Structures of the Jazz Age: Mass Culture, Progressive Education, and Racial Discourse in American Modernism

Structures of the Jazz Age: Mass Culture, Progressive Education, and Racial Discourse in American Modernism

Structures of the Jazz Age: Mass Culture, Progressive Education, and Racial Discourse in American Modernism

Structures of the Jazz Age: Mass Culture, Progressive Education, and Racial Discourse in American Modernism

Synopsis

Rhodes grants the truth of appearances to the cliches of the Jazz Age - the lost generation of writers, the era of mass consumption and the silver screen - while revealing their roots in a conservative ideology which sustained Republican rule.

Excerpt

When surveying the volume of writings on the twenties, it would seem that no period has been as exhaustively "done." It is the "Roaring Twenties" and the "Jazz Age," the most chronicled and caricatured decade in US history. We know its figures--Calvin Coolidge, Rudolph Valentino, F. Scott Fitzgerald, Charles Lindbergh, Josephine Baker, Gertrude Stein--and we know its many well-worn narratives. And, more than any other period in US history, we have accepted the twenties' conception of itself. The clichés about the period we alternately embrace and debunk were clichés to the participants themselves. Memoirs by figures from the period are full of references to its distinctiveness and to its status as a watershed in American cultural history.

The same clichés, the same notion of a "watershed," occur in the major treatments that the period has received in American literary history. With Fitzgerald and Hemingway as its emblems, the literature of the "lost generation" is well known to even the most casual student of American literature. Though the reasons given by literary historians differ, the twenties are widely regarded as the high point of American literature, the moment when it emerged from the monotonous nightmare of naturalism into the daylight of modernism. While some recalcitrants like Dreiser continued to write into the twenties, so the argument goes, the majority of "serious" writers turned away from a historical moment that sickened them, because World War One disillusioned them, because consumer culture embarrassed them-- for all these reasons, American writers chose art over society with some impressive results.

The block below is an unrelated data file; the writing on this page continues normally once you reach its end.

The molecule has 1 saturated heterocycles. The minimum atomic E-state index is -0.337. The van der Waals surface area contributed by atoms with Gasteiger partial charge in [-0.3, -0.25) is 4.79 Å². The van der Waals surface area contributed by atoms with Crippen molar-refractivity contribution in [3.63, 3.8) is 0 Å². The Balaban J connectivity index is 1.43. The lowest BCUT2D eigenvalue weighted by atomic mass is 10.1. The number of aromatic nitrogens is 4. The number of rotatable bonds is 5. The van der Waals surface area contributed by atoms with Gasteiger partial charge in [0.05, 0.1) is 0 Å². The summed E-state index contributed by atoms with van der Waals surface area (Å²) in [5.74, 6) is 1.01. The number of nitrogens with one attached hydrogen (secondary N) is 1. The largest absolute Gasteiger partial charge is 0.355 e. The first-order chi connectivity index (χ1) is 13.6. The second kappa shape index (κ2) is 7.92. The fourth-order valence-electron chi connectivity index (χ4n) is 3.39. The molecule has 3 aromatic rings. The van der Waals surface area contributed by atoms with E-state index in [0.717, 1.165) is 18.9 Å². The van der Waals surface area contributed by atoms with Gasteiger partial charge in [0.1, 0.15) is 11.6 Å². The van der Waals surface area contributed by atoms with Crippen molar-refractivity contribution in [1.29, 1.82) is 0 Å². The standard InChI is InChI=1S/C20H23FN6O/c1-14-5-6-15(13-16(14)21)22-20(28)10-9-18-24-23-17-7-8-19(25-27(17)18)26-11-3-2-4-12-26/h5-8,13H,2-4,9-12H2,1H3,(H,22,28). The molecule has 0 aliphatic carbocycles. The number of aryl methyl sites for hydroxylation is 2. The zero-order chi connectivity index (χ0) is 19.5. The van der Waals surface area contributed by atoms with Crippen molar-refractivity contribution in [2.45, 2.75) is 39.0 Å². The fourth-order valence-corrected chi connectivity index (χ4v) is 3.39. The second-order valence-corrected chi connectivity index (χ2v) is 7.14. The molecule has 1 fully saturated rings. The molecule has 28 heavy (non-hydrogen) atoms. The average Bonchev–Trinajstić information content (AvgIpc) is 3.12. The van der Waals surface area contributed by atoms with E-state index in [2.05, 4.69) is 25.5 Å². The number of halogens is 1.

It is worth noting that the canonical works from the twenties that we study today were by no means agreed upon by the end of that decade. For some time, it seemed likely that James Branch Cabell and Joseph Hergesheimer might prove its most enduring writers. Many literary histories of the period written during the thirties and forties discuss Cabell and Hergesheimer more than Hemingway and Fitzgerald. In general, however, the image of the twenties that we possess today differs little from that . . .

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